Takeoff, one third of the successful rap group Migos, was eulogized on Friday, November 11th at Atlanta’s State Farm Arena which has a capacity of 20,000 people.
Free tickets to the service were available for Georgia residents only. All were quickly claimed earlier this week.
Those who were able to score free tickets endured the rain and lined up early to pay their respects to the slain rapper and his family.
No media were allowed inside the venue. All phones, cameras and recording devices were banned.
Last week, Takeoff was fatally struck allegedly by a stray bullet when a dispute erupted during a dice game in Houston. Police are still investigating the details of his murder.
The memorial ceremony for Takeoff lasted nearly 3-hours in Atlanta. Takeoff’s mother and two siblings expressed their grief and love for their son and brother, respectively. They remembered him for being generous and loving.
During the service, gospel artists Yolanda Adams and Byron Cage performed along with pop stars like Justin Bieber and Chloe Bailey.
At 28-years old, Takeoff was the youngest member of the group with his uncle Quavo and cousin Outset. They too gave heartfelt tributes to their cousin and nephew.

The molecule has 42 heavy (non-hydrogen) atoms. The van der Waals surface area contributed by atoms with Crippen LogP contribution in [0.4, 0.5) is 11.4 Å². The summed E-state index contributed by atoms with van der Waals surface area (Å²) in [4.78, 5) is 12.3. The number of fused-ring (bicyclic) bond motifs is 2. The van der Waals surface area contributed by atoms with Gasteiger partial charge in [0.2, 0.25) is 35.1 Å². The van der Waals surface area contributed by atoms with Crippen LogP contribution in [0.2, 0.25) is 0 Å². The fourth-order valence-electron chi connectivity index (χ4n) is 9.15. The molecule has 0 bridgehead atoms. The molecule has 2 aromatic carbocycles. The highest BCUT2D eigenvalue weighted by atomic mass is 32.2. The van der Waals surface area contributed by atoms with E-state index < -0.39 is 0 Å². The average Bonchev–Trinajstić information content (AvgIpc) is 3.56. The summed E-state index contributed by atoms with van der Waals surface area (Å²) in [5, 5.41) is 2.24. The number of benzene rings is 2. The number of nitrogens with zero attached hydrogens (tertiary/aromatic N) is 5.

During the 2010s, the Migos were known for their razor-sharp ad-libs and hypnotic chants.
In 2013, the group gained widespread appeal with the release of the song “Versace.” But it was their 2016 hit “Bad and Boujee,” which rocketed them to superstardom and No. 1 on the Billboard Hot 100.
Takeoff's untimely death was a tragedy for the entire hip-hop community.
He was eulogized by Rev. Jesse Curney, III, Senior Pastor of New Mercies Christian Church in Lilburn, GA. He told Atlanta’s V-103 that Takeoff was a regular church attendee who “loved coming to worship.”
Rev. Curney stated, “I plan to remember him as the young man I saw grow up in the church who loved being with his family, who loved coming to worship, and in times when he made it to church with his busy schedule, he still came as just a regular worshiper. [He was] one who showed love to his fans while he was in church after church. Everyone allowed him to worship and just be a regular person.”
Curney said that the rapper and his family had been attending his church since he was 10 years old.
Rev. Curney admonished those in African American community who take a person’s life unnecessarily. He stated, “I hope that this is a wake-up call for all of us that there really needs to be some serious changes within our community.”
“I think that’s what’s so important for me and most of his family [is] that this was a son, a grandson, a brother, a nephew, a cousin,” he added. “And so, therefore [we want] to remember his love that he shared with everyone. He gave to everyone. That’s the person I know, and that’s the person I can speak of.”
In lieu of gifts, Takeoff’s family is requesting that people make donations to The Rocket Foundation, which aims to help programs develop solutions to gun violence.